A Nevadan captured the above image of an open carrier grocery shopping without a magazine in his pistol. The man preferred to carry his “clip” in his pocket. His gun was unloaded. It is not uncommon for some armed citizens, uncomfortable with carrying a “loaded” gun, to have a live round in the chamber. Neither having an empty chamber or no magazine in the pistol is a good idea.
In Israel, the standard is/was to carry the pistol with no round in the chamber. This was because the early Israeli military carried a wide variety of handguns with different safety features and it was difficult to teach everyone the varying manual of arms to carry each type of pistol safely. So, for universal safety, they told everyone to keep the chamber empty until it was time to shoot. Thus we see the Israeli draw from the holster and the quick chambering of a round.
The person who is carrying an unloaded pistol is not an Israeli soldier. They are someone who lacks all confidence in their weapon and their skills. I dare say they are afraid of their gun. Unless the gun is defective, modern firearms do not fire when dropped or when drawn from a holster (re-holstering is something else). A gun by itself in a holster is no more threat to anyone than a car parked in a garage.
So why carry an empty gun? This isn’t California of 1968-2011 where unloaded open carry was the only way to legally carry a gun for most who lives in the state’s urban areas. Nevada has no requirements to carry a handgun unloaded like that. The only reason is fear.
Fear is usually caused by ignorance. If we do not properly understand risk, we can’t make a good assessment of the danger we face. The empty magazine well carrier almost certainly has very little experience with firearms. Probably very little time spent shooting them and he’s probably never carried until now.
Learning about firearms involves a lot of stuff. Knowing how it works doesn’t necessarily mean you can describe Glock’s three safety features, how the drop safety on a modern hammer fired semi-auto works, or why modern revolvers have an articulated firing pin. That’s okay; most people don’t know how brake systems work, but they know that brakes will stop the car and don’t drive 5 MPH everywhere.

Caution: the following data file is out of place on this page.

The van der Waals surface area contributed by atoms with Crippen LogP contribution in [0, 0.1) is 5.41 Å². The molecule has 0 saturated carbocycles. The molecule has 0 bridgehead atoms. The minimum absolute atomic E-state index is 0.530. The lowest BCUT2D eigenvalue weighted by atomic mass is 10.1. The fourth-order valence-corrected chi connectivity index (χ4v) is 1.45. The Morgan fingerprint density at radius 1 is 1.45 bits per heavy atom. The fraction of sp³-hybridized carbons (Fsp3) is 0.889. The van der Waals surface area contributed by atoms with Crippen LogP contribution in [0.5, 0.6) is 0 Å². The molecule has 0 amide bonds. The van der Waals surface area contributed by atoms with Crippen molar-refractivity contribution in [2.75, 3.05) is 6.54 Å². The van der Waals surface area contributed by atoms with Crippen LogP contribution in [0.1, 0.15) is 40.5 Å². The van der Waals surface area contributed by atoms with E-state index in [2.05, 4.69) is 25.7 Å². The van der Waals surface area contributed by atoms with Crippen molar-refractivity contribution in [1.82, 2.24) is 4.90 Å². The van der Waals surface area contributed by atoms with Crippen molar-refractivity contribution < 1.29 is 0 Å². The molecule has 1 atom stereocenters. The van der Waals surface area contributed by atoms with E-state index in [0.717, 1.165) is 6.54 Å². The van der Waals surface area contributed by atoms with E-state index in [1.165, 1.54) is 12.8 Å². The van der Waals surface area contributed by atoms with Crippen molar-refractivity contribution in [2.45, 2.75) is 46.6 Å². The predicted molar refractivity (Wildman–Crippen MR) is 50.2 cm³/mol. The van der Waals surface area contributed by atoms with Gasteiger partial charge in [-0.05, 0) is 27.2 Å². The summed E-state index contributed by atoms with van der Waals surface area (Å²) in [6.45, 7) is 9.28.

The Dunning-Kruger Effect states that low skill people are unable to recognize that they do not possess the skills they think they do. Literally they are too clueless to know what they’re missing. You can’t fix something unless you know it’s broken. Hopefully the unloaded carrier gets more into guns and realizes his mistake. We all have had embarrassing moments like that.
The unloaded carry guy is misplacing his confidence. An unloaded gun is little more than a talisman to keep trouble away. The carrier thinks because he is carrying a gun, he’s now immune to attack. I would argue that because it is unloaded, an astute bad guy knows that the carrier is likely an untrained amateur with poor situational awareness and does not possess the skill to proactively identify a threat, draw, and load, let alone retain the gun in a struggle.
So not only does it signal to people who know guns that this guy is unprepared and an amateur, it puts him in danger of a criminal. With his abilities over-estimated, he’s likely to find out that when he’s in trouble, it isn’t so easy to dig his magazine from his pocket, load it into the pistol, then chamber a round. Under stress, especially life threatening stress, fine motor coordination goes out the window. People are sometimes hard-pressed to pull the trigger properly. Have you heard the phrase “all thumbs”?
We can’t fix these people, but we can gently speak to them and provide helpful forums where they can be educated. The gun community as a whole needs to reach out to new, unconfident carriers and help instill good practices and habits.